Anyone who has grown up in suburban America can remember one of those long summer vacation days, complaining to your parents about being bored, wanting to go someplace more exciting. My father's standard response was that you just haven't explored your own neighborhood enough.
Today my dad's advice is a simple, sound alternative to the popular viewpoint among financial commentators and experts that investors nowadays must focus on investing outside of America to chase greater gains. Financial advisors and their clients would do well to explore the benefits of investing in local and regional equities, such as:
- Distinguishing one's self from the pack: Advisors whose practice incorporates a high familiarity and focus on local and regional public companies can differentiate themselves as providers of truly customized asset management solutions for the investors they serve, vs. advisors who offer more "off the shelf" recommendations.
- Greater investing transparency: As a rule of thumb, access to information on a timely basis is key to investing success. One of the benefits to investing in local equities is the increased transparency, as local and regional press tend to discuss and analyze area public companies frequently.
- Potential "best of both worlds" returns: When a locally oriented portfolio has exposure to regionally headquartered companies with a global reach, this can create a "best of both worlds" outcome with potential for strong and stable returns, as well as better access to information and added emotional satisfaction.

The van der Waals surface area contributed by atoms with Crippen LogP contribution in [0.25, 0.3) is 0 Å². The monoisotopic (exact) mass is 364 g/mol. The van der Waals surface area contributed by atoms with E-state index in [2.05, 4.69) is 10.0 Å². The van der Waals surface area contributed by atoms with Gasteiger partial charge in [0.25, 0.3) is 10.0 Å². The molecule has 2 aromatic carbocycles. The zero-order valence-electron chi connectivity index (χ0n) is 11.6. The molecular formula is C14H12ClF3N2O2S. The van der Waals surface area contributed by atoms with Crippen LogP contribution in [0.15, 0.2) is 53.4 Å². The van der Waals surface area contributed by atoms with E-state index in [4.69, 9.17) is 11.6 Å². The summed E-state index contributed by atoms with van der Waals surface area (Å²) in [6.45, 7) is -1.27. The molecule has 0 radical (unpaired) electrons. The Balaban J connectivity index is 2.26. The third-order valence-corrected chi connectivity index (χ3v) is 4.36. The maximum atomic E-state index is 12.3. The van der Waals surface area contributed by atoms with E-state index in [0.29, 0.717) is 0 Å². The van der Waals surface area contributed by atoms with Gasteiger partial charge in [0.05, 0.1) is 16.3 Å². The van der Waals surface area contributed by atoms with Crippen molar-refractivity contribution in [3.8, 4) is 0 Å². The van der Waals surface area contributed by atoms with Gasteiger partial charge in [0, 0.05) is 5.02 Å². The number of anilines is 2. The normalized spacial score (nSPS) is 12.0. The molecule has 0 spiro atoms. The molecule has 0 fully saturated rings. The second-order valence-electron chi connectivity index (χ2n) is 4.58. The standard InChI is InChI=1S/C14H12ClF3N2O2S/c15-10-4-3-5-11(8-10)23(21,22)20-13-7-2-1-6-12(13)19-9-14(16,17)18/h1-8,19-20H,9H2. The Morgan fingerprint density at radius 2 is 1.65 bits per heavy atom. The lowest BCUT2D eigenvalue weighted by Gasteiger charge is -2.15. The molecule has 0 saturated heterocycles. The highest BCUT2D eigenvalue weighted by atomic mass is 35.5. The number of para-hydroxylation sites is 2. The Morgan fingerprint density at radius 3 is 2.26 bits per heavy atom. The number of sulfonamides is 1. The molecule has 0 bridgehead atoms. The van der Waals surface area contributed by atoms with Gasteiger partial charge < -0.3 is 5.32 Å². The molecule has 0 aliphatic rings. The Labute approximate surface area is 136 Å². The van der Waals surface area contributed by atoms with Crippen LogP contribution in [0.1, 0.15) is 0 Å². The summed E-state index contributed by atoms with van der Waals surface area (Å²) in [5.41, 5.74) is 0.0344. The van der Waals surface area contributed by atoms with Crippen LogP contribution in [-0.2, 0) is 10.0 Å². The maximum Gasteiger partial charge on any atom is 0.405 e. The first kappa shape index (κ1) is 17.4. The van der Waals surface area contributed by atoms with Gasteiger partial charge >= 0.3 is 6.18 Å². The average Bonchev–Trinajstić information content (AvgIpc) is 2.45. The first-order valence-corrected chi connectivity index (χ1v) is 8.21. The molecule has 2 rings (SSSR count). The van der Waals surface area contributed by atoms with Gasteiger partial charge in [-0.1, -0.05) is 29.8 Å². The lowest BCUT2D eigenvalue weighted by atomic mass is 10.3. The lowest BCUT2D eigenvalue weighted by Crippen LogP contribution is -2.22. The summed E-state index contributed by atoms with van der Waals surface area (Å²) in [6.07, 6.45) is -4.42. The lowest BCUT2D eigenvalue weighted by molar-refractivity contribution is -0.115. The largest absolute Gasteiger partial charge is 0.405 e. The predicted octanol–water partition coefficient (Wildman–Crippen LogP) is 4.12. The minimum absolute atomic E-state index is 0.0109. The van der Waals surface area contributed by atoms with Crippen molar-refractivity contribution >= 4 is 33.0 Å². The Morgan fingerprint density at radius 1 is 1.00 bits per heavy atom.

- Emotional assurance and satisfaction: A notable benefit that cannot be calculated in quantitative terms is the peace of mind retail investors derive from investing in what they know, and their satisfaction in supporting their local economy
- Potential popular reactions to current prevailing sentiments among the experts: As people both within and external to the United States continue to regard America as being "down and out" in terms of future prospects, there may at some point be a strong backlash at the grassroots that manifests itself in an "invest in America" movement. History certainly does not rule out this possibility.
How would one construct such a portfolio? If we assume that one of the key drivers behind a localized investment strategy is added peace of mind, then it makes sense to orient such a portfolio around a "boring but profitable" approach.
The first step is to identify a key "anchor industry" for the region in which you are based. Each region has at least one. For example, residents of the Pacific Northwest or Northern California would identify technology, whereas Texas and Oklahoma investors could target energy.
Once you have established what the anchor industries are, target the two to three bellwether companies that have helped to spawn that industry. Key attributes to look for are:
Market cap in excess of $5 billion
- Reasonable valuations, based on estimated future price-to-earnings (P/E) ratios relative to projected earnings growth, and compared against historical valuations for the company and its peers
- Strong balance sheet, with low debt ratios relative to peers, high quality ratings on debt, meaningful cash reserves and low borrowing costs executive management
- High-quality team, taking into account tenure with the company, credentials, industry experience and ability to articulately communicate their vision to the investing public
- Dominant market position as a No 1 or 2 player in its space
- Diversified revenue streams based on a strong product mix.
Let's apply the above approach to some concrete examples. Our firm is based in the Greater Minneapolis area, which is a hot bed for the medical device industry. Two locally based companies worth looking at in this industry are Medtronic (NYSE:MDT) and St. Jude Medical (NYSE:STJ).